Thursday 24 March 2022

Worn Again

After looking round the Makers' Festival I called in briefly to the Norwich Central Library [in the same building] and  this book caught my eye. The book is by Orsola de Castro, founder of the Fashion Revolution movement.
The blurb says 'this book will equip you with a myriad of ways to mend, rewear and breathe new life into your wardrobe to achieve a more sustainable lifestyle'
'a call to creative action: reveal your hidden craftivist and become a more conscious consumer'
'helpful and inspiring...with simple steps that we can all commit to and benefit from'
And I thought that all sounded good. Damaged clothes should be fixed, and worn again. 
But the book itself is a strange mishmash [hotchpotch?] of ideas and statistics and 'tips'
Orsola begins with statistics about clothing discarded because it is damaged - and says if only we learned to mend/darn/sew on buttons etc, we could make clothes last longer [helpful picture of some buttons, and a note that if you cannot sew, your dry cleaner will replace buttons for you]
She cites Japanese wabisabi and boro techniques [but not sashiko] and has a diagram showing how to darn. Cover the hole on a jacket lapel with a brooch [it was another brooch that made the hole, I suspect] Embellish the moth hole in cashmere with embroidery.
But she also writes about the waste within the fashion industry [where she has worked for over 25 years] and the horrendous chemicals used to prepare and dye fabric, the workers who are made ill because they are distressing or sandblasting jeans. In 2013 the Rana Plaza Building collapsed in Bangladesh, and over 1100 garment workers were killed. These people were making garments for the Western market. Primark were among the first to admit this was one of their suppliers, and quickly tried to set up compensation schemes, other companies later 'fessed up' - but many tried to avoid their responsibility in the matter - even though the workers had been telling management that there were huge cracks in the walls etc. This disaster was what prompted Orsola to start her campaign. I applaud her for that.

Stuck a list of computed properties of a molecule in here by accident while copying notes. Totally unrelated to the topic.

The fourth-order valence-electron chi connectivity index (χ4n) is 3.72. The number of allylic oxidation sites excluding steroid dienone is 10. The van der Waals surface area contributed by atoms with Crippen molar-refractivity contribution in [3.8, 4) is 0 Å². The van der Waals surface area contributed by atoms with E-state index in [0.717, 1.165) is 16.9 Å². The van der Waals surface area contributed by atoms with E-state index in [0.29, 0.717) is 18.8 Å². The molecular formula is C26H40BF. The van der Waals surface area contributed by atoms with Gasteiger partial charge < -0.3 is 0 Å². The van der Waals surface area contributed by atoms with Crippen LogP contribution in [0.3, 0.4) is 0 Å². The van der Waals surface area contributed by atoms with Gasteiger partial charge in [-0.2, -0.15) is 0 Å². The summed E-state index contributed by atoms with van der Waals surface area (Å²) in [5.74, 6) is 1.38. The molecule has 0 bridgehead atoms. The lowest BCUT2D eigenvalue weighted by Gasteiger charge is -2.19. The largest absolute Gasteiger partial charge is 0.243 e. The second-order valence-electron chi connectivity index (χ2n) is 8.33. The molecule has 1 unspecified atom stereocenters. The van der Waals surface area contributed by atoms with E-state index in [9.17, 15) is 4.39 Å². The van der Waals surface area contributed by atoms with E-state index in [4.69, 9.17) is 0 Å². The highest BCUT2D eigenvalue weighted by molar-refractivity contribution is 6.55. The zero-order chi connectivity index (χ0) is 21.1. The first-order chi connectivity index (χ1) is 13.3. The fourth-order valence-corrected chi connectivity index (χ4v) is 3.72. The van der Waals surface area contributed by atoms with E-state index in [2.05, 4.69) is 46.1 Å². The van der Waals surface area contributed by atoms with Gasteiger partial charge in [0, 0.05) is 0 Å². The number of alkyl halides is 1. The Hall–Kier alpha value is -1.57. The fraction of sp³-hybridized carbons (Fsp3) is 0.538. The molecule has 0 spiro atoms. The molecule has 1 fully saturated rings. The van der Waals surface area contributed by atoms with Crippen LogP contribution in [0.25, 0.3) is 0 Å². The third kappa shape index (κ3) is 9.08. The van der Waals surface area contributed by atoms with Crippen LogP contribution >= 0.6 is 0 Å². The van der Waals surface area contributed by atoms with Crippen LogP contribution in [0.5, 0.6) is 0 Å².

We need to recognise the true cost of our clothing, in terms of the toll on the workforce, and the desecration of the environment. She deplores 'greenwashing' where a brand claims they are 'eco' - but misleads the consumer to thinking it is a significant aspect of their operation. She talks of a company producing jackets 'made from recycled bottles' - but they were found to be buying in new bottles, in order to destroy them to make the fabric. 
Orsola explains the problems behind the indigo in our denim, the production of synthetic fabrics, the pesticides used on the cotton fields, and the joys of linen.
She explains why we should buy the best and buy once, and why cheap fashion, bought in the afternoon, worn in the evening and discarded next morning, is killing the planet. She extols vintage and charity shop gear, and renting for 'one-off occasions' And all of that is helpful and interesting. If you have never looked into the subject, it is helpful and thought provoking.
But the book irritated me when she gave her 'personal' fashion tips. She has three bags- all genuine Gucci - two vintage inherited from her grans, one a wedding gift from her Italian in-laws. She has a 'vast collection' of vintage Hermes scarves which will improve any outfit...and then she berates Mums who have to buy the £10 budget polyester school uniforms. Look lady, it's not easy being poor and green!
And as for her practical tips - they were just plain weird. When she is tired of her woollen tights, she turns them upside down, cuts off the feet, cuts out the gusset and crochets round the raw edges to make a new top. Seriously??!!